Failed loading XML file.
StartTag: invalid element name
Extra content at the end of the document



This year's Llewellyn (Elementary School) Holiday Market featured several new items – including marshmallow launchers, carry-book pillows, marbled turkey feathers, and “re-sweatered” wall décor.

Market Chair Mindy Hawley, parent of a Llewellyn 4th grader, revealed, "We have about forty-five vendors, and about a third of them are parents of kids who go here. We start planning at the beginning of the school year, and advertise table spaces to area craft vendors through websites. Adult vendors set up in the gym, while kid vendors find tables in the cafetorium.”

by: RITA A. LEONARD - Former Llewellyn student Nicolas Avendano plays violin at the 2012 Llewellyn Holiday Market. Since the Llewellyn Holiday Market is one of the earliest of the season in the area, it helps set the tone for creative holiday gifts. In addition to Christmas mice, Hallowe’en Monster Mash T-shirts, and Thanksgiving-themed table runners, one booth this year even featured fabric trays and aprons with patterns for the Hispanic “Day of the Dead” celebration.

Notices for school causes were also evident in the main hall. A PTA Clothes Closet barrel welcomed gently-used clothing for children; a poster encouraged donations of Labels for Education; and Chinook coupon books were sold. A fifth grade bake sale in the front hall dedicated funds for the older students’ overnight field trip in the spring. “It’s sort of like Outdoor School for them,” explained a mom who was minding the store.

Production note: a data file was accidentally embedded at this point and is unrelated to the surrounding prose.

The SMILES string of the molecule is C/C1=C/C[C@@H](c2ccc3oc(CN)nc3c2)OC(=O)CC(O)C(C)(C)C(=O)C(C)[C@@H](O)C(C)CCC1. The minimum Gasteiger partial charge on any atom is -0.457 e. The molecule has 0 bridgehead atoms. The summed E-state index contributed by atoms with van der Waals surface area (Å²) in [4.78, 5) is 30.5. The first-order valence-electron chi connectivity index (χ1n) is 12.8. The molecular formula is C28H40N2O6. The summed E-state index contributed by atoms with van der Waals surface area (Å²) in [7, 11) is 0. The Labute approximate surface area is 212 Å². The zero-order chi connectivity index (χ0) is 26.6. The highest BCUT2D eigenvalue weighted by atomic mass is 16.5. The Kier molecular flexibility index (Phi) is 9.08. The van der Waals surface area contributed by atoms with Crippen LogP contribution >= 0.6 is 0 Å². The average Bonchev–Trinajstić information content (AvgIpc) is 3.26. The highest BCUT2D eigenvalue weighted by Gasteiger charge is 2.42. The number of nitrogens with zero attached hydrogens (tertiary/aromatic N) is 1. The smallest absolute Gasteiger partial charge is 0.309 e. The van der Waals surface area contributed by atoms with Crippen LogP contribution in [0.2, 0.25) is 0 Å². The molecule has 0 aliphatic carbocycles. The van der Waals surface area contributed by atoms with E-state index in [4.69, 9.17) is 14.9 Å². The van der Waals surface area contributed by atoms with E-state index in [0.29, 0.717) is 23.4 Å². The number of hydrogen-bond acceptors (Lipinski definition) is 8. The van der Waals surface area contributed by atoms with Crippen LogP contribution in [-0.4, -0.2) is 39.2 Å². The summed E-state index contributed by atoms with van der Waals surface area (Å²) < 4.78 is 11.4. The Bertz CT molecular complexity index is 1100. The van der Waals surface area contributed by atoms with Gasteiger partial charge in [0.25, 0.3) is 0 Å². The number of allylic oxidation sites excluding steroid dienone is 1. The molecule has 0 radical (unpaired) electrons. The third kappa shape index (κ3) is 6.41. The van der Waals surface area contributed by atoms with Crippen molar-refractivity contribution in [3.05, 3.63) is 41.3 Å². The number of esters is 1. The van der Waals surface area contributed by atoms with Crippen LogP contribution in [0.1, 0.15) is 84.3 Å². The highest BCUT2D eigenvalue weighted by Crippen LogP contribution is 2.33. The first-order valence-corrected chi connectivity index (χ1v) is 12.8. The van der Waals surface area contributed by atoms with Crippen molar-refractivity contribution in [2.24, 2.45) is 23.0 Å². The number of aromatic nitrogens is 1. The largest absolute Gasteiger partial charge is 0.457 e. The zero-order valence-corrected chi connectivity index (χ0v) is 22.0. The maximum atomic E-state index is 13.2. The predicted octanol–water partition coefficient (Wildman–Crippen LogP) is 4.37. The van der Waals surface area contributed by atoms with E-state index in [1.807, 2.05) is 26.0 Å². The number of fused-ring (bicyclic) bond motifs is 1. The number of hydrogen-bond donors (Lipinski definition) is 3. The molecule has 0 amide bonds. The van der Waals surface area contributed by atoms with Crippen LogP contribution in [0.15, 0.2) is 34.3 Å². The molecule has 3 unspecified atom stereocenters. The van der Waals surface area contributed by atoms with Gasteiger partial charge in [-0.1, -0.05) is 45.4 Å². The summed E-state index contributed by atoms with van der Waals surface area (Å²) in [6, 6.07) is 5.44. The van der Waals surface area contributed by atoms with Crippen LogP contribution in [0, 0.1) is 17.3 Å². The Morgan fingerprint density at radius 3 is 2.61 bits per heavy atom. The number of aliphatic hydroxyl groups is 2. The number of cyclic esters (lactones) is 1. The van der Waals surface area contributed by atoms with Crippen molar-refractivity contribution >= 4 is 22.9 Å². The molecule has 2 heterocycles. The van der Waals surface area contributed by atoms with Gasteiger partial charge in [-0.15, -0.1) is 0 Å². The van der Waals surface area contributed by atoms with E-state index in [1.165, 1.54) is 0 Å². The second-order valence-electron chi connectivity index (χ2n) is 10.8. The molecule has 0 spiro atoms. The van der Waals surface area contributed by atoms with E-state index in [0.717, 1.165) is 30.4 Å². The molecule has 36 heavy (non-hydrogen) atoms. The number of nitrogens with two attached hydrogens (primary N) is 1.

Crafty kid booths featured handmade jewelry, stationery, lip balm, and refrigerator magnets. A photo studio in one corner of the cafetorium did a brisk business – while mini-marshmallow shooters, similar to pea shooters, amused youngsters in another corner.

Hats, clothing, and household supplies – soaps, foot scrubs, and potholders – were for sale, while higher-end products, such as sterling silver jewelry and hand-turned wood kaleidoscopes, were also available. One enterprising former student played his violin for spare change, near his family's craft booth.

Several tables offered “up-cycled” items – arm warmers and woolen wall plaques made from re-purposed sweaters; Holiday wreath pins made of painted puzzle pieces; and jewelry made from buttons, hardware and Scrabble tiles.

The Westmoreland school’s fund-raising Market was rife with craft ideas to trigger one’s own creativity, such as fabric gift tags and chocolate bars decorated as snowmen. The inventive spirit was expressed in a multitude of ways at this Holiday extravaganza.

Contract Publishing

Go to top
Template by JoomlaShine